Front Lines by Michael Grant

I received this book for free from the Publisher in exchange for an honest review. This does not affect my opinion of the book or the content of my review.

Front Lines by Michael GrantFront Lines by Michael Grant
Series: Soldier Girl #1
Published by Katherine Tegen Books on January 26th 2016
Genres: Action & Adventure, Historical Fiction
Pages: 576
Format: ARC
Source: the Publisher
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Goodreads
four-stars

World War II, 1942. A court decision makes women subject to the draft and eligible for service. The unproven American army is going up against the greatest fighting force ever assembled, the armed forces of Nazi Germany.

Three girls sign up to fight. Rio Richlin, Frangie Marr, and Rainy Schulterman are average girls, girls with dreams and aspirations, at the start of their lives, at the start of their loves. Each has her own reasons for volunteering: Rio fights to honor her sister; Frangie needs money for her family; Rainy wants to kill Germans. For the first time they leave behind their homes and families—to go to war.

These three daring young women will play their parts in the war to defeat evil and save the human race. As the fate of the world hangs in the balance, they will discover the roles that define them on the front lines. They will fight the greatest war the world has ever known.

What I thought

Front Lines is the first book by Michael Grant that I’ve read. When I read about the premise for this book I was sold. I mean, it seemed like such an original and intriguing take on World War II. After reading Front Lines I can tell you that it most certainly lived up to my expectations: what a long but incredibly compelling and captivating read!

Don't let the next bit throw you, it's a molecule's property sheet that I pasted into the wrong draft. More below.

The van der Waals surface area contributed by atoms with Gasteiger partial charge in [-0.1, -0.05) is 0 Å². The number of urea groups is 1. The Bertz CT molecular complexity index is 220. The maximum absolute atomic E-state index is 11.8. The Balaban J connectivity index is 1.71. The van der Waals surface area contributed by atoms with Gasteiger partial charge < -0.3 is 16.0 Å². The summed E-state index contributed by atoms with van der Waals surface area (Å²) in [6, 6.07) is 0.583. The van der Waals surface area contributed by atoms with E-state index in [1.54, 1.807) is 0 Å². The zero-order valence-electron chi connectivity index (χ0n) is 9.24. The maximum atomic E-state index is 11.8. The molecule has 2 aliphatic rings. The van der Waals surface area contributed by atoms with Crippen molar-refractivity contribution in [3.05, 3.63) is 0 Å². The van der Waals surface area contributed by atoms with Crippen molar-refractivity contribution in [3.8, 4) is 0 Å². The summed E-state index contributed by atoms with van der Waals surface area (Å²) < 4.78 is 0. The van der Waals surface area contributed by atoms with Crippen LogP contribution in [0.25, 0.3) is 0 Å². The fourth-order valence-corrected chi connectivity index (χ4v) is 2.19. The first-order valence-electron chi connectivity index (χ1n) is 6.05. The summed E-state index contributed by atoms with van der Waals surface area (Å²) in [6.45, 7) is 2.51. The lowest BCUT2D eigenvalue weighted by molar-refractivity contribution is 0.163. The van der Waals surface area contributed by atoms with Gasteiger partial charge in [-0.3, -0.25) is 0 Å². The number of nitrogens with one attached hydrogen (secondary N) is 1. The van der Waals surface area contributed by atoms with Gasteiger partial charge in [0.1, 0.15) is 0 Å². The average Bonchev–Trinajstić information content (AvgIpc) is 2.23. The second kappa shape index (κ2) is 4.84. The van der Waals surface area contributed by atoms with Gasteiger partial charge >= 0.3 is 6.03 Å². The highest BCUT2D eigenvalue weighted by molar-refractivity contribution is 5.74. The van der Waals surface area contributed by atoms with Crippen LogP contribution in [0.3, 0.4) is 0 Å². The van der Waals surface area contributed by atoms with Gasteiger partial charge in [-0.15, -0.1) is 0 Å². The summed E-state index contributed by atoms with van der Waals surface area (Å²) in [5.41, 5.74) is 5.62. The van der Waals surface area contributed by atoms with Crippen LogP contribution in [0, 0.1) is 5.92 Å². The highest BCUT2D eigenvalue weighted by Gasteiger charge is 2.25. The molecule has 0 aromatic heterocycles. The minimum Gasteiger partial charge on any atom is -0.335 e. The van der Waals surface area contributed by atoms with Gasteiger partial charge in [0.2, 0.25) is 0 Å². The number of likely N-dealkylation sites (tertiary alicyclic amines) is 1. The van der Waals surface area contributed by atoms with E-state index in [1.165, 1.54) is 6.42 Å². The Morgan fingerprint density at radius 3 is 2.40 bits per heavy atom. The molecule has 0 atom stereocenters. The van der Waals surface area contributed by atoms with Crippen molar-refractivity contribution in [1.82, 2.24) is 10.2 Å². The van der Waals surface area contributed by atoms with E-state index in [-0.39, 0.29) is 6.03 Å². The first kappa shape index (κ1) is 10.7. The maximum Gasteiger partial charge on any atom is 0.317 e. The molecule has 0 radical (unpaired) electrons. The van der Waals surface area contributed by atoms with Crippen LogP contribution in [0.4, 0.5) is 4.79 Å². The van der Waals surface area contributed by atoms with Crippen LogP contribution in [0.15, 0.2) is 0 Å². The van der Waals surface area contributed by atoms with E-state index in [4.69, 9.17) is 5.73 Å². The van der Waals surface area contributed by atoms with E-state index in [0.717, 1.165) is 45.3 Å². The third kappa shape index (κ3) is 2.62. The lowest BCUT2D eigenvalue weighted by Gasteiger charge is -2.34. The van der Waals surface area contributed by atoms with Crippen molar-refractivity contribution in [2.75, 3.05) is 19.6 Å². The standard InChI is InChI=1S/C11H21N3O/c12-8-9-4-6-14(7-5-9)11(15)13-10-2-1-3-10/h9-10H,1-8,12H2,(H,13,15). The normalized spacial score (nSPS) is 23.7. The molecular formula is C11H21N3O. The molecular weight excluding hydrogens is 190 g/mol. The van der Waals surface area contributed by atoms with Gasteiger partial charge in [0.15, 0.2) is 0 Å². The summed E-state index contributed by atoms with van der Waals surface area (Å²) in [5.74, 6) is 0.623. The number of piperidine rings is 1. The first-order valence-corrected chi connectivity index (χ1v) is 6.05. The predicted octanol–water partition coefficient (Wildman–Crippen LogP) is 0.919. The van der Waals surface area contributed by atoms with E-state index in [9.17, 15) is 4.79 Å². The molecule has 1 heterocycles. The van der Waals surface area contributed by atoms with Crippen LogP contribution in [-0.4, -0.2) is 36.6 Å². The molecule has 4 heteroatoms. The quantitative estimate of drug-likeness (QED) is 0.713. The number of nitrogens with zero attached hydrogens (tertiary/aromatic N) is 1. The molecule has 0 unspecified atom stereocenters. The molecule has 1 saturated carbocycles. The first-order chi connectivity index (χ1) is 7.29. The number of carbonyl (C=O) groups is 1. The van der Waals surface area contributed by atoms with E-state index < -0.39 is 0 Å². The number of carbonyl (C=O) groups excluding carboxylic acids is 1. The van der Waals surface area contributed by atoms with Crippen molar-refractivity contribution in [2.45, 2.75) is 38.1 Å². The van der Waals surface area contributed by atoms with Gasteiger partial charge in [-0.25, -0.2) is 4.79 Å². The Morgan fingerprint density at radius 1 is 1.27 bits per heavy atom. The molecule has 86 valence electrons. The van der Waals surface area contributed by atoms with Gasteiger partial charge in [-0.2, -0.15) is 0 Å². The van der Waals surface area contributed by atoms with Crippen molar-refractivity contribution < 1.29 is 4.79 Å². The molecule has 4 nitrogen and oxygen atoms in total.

There is so much detail that has gone into this book

Front Lines starts out quite slow, but this is one of those books that needs slow in the beginning. I don’t think I would have become as invested in the characters as I am now if I hadn’t been there alongside them at bootcamp, traveling from California to Georgia to Oklahoma to New York City and to North Africa on the Queen Mary. You need the background to become invested in these characters and I appreciate all the detail that has gone into this SO MUCH. The background stories, the journey to bootcamp, as well as all the historical details are what make this book so incredibly captivating to read.

Front Lines is such a confrontational and realistic story to read

What I loved most about Front Lines is that Michael Grant didn’t just stop at the imagined army life and conditions of women (and from the POV of three different women) during WWII. He also took in account how race would have factored in the army furing the early 1940s as well. Rio Richlin is a white girl from a small town in California, Frangie Marr is an African-American girl from Oklahoma, and Rainy Shulterman is a Jewish girl from New York City. Not only does Grant tackle gender injustice and sexism, he tackles racism as well, which is something that would be very easy to forget when writing a book like this. The fact that Grant ‘tells it like it is’ and doesn’t shy away from having his characters making racial slurs and sexist comments makes Front Lines an incredibly confrontational and realistic story to read.

Flawed characters with SO MUCH depth

I am, and always have been, a huge fan of character driven stories and Front Lines did in no way let me down in this department. The characters are realisticly portrayed: they’re flawed and have so much depth. Rio, Frangie, and Rainy all have their own distinct personalities, and have their own reasons for enlisting. The secondary characters, too, bring so much to the story.

Final verdict IRISJEXX!

 

The whopping amount of 576 pages are an absolute pleasure from beginning to end. It is such a compelling read and I cannot wait for the sequel to Front Lines to hit shelves! (Somehow I didn’t realize this would be a series until I reached the end of the book, imagine the frustration when I realized I coudn’t keep on reading when I wanted to SO BADLY). Seriously people, read this!